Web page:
2014 Theses Doctoral
Vietnam's Rural-to-Urban Migrant Families: Educational and Social Inequalities in a Transitional Society
This dissertation explores the challenges, especially those relating to education and to social marginalization, that are being faced every day by underprivileged migrant families residing in Hanoi, the capital of Vietnam. It also reveals the coping mechanisms they must devise in order to stay afloat financially in a nation that is rapidly urbanizing and thereby changing at a dizzying speed. Drawing primarily upon my interviews with and observations of migrant families and associated community members, and secondarily upon scholarly and governmental research, this study shows how these families' survival strategies reveal those patterns of resource mobilization that are intimately linked to their social relations to, and ties with, others in the destination area.
In the wake of the economy's marketization that began in the mid-1980s, Vietnam has undergone massive social changes, including a vast upsurge in free migration, an increased bargaining power of cash, and rising levels of social segregation. On the one hand, the advent of the market-oriented economy and nominal relaxation of the state controls over population mobility have opened up new paths down which migrants can pursue economic opportunities in their urban destinations, and have given people on the move some room for negotiation with the state. On the other hand, their status as non-permanent residents of Hanoi has continued to hinder them from gaining access to public services and government-sponsored care, equal to that enjoyed by their permanent-resident counterparts. Perhaps the chief consequence of the latter adverse trend is that migrant children not meeting the financial and/or regulatory conditions that all students are expected to meet if they wish to enter mainstream, formal education are inclined to seek learning opportunities in the other sphere of alternative, informal education. Thus migrant families have essentially been trapped, socioeconomically, in the informal sector; they have little prospect of upward social mobility, and they are compelled to adopt a stance of self-reliance with respect to resource mobilization. Then too, the everyday and governmental discourses that too often portray migrants as being disorderly at best and criminal at worst, and thus as constituting a deleterious social presence, have served not only to vindicate the state's ongoing adherence to the preexisting household-registration system but to disguise its ineffectiveness at managing rural-urban migration and its failure to redress Vietnam's ever-widening social inequalities and increasingly inequitable resource distribution. The permeation of such discourse among the city residents, and its internalization by the migrants themselves, have only served to exacerbate the stigmatization and peripheralizing of migrants.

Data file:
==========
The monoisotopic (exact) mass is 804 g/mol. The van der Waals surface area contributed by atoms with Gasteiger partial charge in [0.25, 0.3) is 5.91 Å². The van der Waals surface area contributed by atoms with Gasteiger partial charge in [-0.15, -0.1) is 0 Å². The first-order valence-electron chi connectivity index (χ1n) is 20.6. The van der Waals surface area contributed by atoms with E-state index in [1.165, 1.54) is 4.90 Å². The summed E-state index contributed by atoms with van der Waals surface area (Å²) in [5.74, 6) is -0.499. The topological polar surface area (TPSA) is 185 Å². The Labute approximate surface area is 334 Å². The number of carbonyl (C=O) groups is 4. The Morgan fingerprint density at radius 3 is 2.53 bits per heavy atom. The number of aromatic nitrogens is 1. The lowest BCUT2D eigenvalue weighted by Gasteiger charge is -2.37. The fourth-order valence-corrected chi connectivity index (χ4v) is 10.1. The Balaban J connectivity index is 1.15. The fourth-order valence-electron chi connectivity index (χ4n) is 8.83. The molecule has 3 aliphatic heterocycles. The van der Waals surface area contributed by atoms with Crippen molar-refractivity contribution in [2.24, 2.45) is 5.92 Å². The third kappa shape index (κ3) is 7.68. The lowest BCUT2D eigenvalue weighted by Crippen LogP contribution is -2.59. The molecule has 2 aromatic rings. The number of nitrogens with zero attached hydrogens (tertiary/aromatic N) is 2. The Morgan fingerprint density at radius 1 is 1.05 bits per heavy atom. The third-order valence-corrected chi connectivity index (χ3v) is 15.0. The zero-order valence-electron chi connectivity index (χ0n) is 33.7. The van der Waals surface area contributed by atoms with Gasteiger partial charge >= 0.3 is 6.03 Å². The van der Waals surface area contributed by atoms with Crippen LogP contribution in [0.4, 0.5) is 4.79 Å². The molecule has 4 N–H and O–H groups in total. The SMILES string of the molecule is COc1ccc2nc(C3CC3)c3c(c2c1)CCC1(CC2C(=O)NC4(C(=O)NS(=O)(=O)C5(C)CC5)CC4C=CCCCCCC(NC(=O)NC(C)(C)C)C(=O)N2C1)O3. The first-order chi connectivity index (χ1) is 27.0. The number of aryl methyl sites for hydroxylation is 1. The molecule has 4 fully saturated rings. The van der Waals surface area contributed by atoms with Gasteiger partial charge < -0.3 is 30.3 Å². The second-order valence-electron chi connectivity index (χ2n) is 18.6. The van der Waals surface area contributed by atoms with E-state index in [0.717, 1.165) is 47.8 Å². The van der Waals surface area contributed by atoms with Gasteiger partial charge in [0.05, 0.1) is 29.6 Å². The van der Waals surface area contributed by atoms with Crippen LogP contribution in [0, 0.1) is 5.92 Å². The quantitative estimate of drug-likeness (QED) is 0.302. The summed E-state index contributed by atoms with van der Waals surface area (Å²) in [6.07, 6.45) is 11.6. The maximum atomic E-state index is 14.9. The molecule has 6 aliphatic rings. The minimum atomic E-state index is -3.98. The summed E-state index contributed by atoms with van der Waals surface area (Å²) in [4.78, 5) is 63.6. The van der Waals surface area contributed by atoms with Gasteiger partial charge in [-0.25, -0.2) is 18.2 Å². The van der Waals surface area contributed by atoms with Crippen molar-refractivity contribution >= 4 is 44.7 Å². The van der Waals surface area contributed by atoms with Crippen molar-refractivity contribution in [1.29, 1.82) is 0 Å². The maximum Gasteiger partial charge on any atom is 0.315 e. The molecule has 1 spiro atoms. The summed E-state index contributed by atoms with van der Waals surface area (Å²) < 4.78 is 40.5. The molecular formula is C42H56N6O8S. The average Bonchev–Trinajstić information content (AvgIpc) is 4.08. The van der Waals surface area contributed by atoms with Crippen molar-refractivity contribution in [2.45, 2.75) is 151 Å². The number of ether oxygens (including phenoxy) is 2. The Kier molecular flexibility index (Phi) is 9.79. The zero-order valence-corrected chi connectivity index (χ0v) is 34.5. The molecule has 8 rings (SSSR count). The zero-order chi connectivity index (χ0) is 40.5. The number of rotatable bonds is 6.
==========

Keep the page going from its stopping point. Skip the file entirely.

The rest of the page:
Serving to at least somewhat counteract the latter negative trend is the migrants' resourcefulness in settling into the city and forming social safety-nets, mutual-aid arrangements often based on sharing the same village of origin. Unfortunately, the social solidarity of village-based relations often goes hand in hand with exclusivity and thus with discrimination against all those who fall outside the inner circles, thereby further distancing the migrants from the mainstream of city life. Ultimately the study points to the need for some structural transformations in the Vietnamese government, changes reflective of the fact that migrants are not mere "social evils" but to the contrary, part and parcel of the state's growth. Only when such steps have been taken will the discourse about migrants shift from vilification to praise or even concern, and will Vietnamese society no longer be "transitional" because it has become inclusive and cohesive.
- Sawamoto_columbia_0054D_12142.pdf binary/octet-stream 1.77 MB Download File
More About This Work
- Academic Units
- Anthropology and Education
- Thesis Advisors
- Comitas, Lambros
- Ph.D., Columbia University
- Published Here
- July 7, 2014